Thu05052016

News

Hills man arrested on molestation charges

Hills man arrested on molestation charges

Gregory Helfrich

Updated 11:28 a.m.:

Santa Clara Sheriff’s detectives have arrested a Los Altos Hills man they suspect repeatedly molested a child decades ago.

Detectives arrested Gregory Helfrich, 54, on a warrant at his Old Page Mill R...

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Schools

Local AAUW gives gift of science to junior high students

Local AAUW gives gift of science to junior high students


Courtesy of Jessica Harell
Blach Intermediate School seventh-grader Paris Harrell, who loves science and animals, recently received a scholarship from the local branch of the AAUW to attend Tech Trek camp.

It’s not every day that a junior hig...

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Community

At 98, former language teacher remains a lifelong learner

At 98, former language teacher remains a lifelong learner


Federici

Longtime Los Altos resident Mario Federici, who turned 98 Feb. 24, is a man of many languages. He shared his knowledge with thousands of students during his long career as a teacher.

Federici was born and raised in Italy, where he stud...

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Comment

Attend an event, get involved, have fun: Editorial

You don’t have to run for city council to get involved in the community. Sometimes it can be as simple as attending a Los Altos event. You’ll have plenty of opportunities, as the May and June calendars are bustling with activity.

The Dow...

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Special Sections

Racing around Monterey

Racing around Monterey


Gary Anderson/Special to the Town Crier
The easy handling of the VW Golf R, above, makes for an ideal ride along the Big Sur coast.

 

When automotive journalists are asked to list their favorite places in the world to drive, Monterey alway...

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Business

'Steampunk' eatery toasts local libations

'Steampunk' eatery toasts local libations


Courtesy of Eureka
Eureka, a new restaurant in downtown Mountain View, highlights local craft beer and whiskeys on a menu of food spanning from sea to farm.

Craft beer and fancy whiskeys headline the menu at Eureka, the new restaurant that opene...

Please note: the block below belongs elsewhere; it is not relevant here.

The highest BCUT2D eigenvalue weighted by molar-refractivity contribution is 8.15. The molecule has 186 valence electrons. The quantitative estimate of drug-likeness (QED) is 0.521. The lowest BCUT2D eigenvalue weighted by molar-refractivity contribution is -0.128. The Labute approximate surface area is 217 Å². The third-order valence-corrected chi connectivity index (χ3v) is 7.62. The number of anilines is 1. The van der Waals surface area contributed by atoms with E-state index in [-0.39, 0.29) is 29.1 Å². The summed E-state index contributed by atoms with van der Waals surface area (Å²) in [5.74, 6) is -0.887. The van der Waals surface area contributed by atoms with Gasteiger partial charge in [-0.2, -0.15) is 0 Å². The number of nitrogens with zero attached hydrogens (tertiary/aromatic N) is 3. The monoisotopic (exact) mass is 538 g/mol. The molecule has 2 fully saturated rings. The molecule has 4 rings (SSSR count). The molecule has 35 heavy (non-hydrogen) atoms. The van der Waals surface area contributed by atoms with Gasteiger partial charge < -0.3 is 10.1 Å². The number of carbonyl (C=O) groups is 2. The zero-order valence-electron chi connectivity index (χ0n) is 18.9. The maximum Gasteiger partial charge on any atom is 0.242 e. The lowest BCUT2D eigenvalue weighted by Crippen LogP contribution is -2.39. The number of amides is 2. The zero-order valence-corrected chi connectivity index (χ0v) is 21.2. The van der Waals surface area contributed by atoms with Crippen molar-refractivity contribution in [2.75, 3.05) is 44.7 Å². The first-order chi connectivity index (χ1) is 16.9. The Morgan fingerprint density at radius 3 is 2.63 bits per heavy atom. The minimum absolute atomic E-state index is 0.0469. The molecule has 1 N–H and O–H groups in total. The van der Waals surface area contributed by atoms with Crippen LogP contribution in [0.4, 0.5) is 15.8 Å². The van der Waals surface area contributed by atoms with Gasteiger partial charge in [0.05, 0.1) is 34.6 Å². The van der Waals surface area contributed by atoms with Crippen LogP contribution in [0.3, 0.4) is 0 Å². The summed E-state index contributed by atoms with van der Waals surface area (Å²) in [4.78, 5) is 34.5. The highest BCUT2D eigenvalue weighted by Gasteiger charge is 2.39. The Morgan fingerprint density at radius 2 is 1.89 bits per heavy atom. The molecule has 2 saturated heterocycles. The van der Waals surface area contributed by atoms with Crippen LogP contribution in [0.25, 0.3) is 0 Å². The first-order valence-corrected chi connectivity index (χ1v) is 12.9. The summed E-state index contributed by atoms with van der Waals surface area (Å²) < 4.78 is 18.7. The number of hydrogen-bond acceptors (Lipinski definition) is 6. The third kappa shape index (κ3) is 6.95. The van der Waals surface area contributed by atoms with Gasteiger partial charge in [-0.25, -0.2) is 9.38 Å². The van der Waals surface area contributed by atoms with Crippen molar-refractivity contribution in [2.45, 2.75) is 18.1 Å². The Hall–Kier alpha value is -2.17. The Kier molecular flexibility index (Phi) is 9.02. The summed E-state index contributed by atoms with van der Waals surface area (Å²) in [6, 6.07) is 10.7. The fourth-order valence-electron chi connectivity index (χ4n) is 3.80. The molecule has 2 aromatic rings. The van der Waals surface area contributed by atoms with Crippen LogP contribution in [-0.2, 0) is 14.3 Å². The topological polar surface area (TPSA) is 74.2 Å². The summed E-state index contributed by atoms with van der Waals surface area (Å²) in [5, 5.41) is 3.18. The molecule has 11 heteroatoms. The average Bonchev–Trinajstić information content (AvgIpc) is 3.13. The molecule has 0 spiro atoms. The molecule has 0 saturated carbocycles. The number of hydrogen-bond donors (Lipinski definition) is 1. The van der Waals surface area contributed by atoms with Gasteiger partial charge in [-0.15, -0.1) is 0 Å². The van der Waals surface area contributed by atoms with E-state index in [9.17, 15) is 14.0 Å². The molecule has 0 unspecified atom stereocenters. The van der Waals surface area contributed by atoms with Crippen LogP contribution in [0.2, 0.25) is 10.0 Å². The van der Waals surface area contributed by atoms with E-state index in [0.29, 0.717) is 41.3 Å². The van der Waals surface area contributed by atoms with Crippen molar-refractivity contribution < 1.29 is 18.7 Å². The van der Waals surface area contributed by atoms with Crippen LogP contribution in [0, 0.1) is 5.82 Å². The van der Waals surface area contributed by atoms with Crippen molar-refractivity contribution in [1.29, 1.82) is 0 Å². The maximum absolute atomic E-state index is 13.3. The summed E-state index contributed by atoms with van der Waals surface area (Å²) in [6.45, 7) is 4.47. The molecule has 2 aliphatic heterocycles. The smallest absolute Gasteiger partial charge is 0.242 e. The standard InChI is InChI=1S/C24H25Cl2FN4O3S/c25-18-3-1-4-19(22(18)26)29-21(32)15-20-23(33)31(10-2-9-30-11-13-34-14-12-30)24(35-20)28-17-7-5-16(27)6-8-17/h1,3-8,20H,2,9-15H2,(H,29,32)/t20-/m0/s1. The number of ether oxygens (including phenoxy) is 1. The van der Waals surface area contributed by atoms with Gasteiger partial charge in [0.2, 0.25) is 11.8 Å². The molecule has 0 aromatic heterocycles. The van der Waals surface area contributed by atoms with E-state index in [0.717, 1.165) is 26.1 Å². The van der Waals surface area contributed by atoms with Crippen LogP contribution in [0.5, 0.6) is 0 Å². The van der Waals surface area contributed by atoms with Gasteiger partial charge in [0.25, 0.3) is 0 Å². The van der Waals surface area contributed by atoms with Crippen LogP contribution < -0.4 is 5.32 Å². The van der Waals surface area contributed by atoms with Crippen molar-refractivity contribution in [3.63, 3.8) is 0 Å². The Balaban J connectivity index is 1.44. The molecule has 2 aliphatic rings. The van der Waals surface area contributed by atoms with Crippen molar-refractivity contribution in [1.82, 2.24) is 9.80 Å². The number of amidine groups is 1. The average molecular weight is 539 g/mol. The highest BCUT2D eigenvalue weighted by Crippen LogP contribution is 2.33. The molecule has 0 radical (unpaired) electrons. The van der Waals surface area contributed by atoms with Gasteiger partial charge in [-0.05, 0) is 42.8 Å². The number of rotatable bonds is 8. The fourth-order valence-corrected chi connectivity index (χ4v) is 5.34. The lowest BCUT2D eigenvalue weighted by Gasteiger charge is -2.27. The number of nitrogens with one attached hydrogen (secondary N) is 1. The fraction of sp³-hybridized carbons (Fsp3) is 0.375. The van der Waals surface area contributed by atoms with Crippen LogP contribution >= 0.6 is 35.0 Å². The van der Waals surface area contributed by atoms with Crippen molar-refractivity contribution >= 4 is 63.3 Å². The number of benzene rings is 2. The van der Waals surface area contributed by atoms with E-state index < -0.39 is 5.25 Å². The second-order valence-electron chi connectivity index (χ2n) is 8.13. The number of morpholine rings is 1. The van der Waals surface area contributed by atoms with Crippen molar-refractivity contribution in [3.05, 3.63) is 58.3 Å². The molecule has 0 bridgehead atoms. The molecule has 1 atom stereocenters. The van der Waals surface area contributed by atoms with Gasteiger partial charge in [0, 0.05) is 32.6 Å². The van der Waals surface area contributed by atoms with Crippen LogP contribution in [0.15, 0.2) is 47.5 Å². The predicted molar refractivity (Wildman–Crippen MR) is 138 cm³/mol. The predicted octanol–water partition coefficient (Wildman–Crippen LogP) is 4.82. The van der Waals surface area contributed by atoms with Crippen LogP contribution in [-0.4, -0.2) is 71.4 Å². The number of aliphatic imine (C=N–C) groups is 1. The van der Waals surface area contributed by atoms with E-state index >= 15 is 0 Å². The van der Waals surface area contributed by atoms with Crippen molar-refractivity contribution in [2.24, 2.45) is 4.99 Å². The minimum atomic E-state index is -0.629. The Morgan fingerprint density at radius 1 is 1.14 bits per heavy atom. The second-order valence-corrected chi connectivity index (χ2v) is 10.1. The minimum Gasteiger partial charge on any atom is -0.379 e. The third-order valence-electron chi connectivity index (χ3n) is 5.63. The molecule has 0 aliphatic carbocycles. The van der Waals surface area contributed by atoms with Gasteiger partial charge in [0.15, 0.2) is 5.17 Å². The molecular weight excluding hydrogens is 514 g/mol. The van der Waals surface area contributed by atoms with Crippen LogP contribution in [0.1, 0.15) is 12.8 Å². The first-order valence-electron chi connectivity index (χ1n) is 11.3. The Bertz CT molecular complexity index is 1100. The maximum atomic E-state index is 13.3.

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People

Stepping Out

PA Players seek escape in 'Into the Woods'

PA Players seek escape in 'Into the Woods'


Courtesy of Palo Alto Players
The Baker’s Wife, left, and Cinderella’s erstwhile Prince stand out in the Palo Alto Players production of “Into the Woods.”

Little Red Riding Hood sets forth at the outset of “Into the...

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Spiritual Life

Los Altos United Methodist Church service salutes Heifer International

Los Altos United Methodist Church service salutes Heifer International


Courtesy of Los ALtos United Methodist Church
Hidden Villa will bring some of its farm animals to Los Altos United Methodist Church Sunday to support the nonprofit Heifer International.

Los Altos United Methodist Church is scheduled to salute th...

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Roy and Penny Lave reminisce about 50 years in Los Altos


Ellie Van Houtte/Town Crier
Penny and Roy Lave share a laugh recently outside the Los Altos Community Foundation’s office on Hillview Avenue.

By Paul Nyberg

Town Crier Publisher


Roy and Penny Lave, Los Altos residents since 1964, have the rare distinction of both serving as mayors of the city. Roy’s recent retirement from the Los Altos Community Foundation, which he co-founded in 1991, and the couple’s nearly half-century of service prompted the following “e-terview,” the first in a series.

    TC: In the early 1990s, Roy, you teamed up with some others in town to form Los Altos Tomorrow, the upstart of what later became the Los Altos Community Foundation. What was the mission of the organization?
    Roy:The mission of the Los Altos Community Foundation has been all these years to build community in Los Altos, Los Altos Hills and the surrounding areas. Because the term “building community” is not obvious on its face, we adopted the writings of Dr. John W. Gardner as our guide. Gardner participated in several of our events and became an honorary founder.
    Four activities support the community-building mission: sponsorship of public benefit programs; grant making to local nonprofits and scholarships to college-bound, first-in-family-to-attend-college teens; management of philanthropic funds for individuals, families and organizations; and convening the community to address opportunities and issues.
    TC: What is the foundation’s proudest achievement these past 20 years? Biggest disappointment?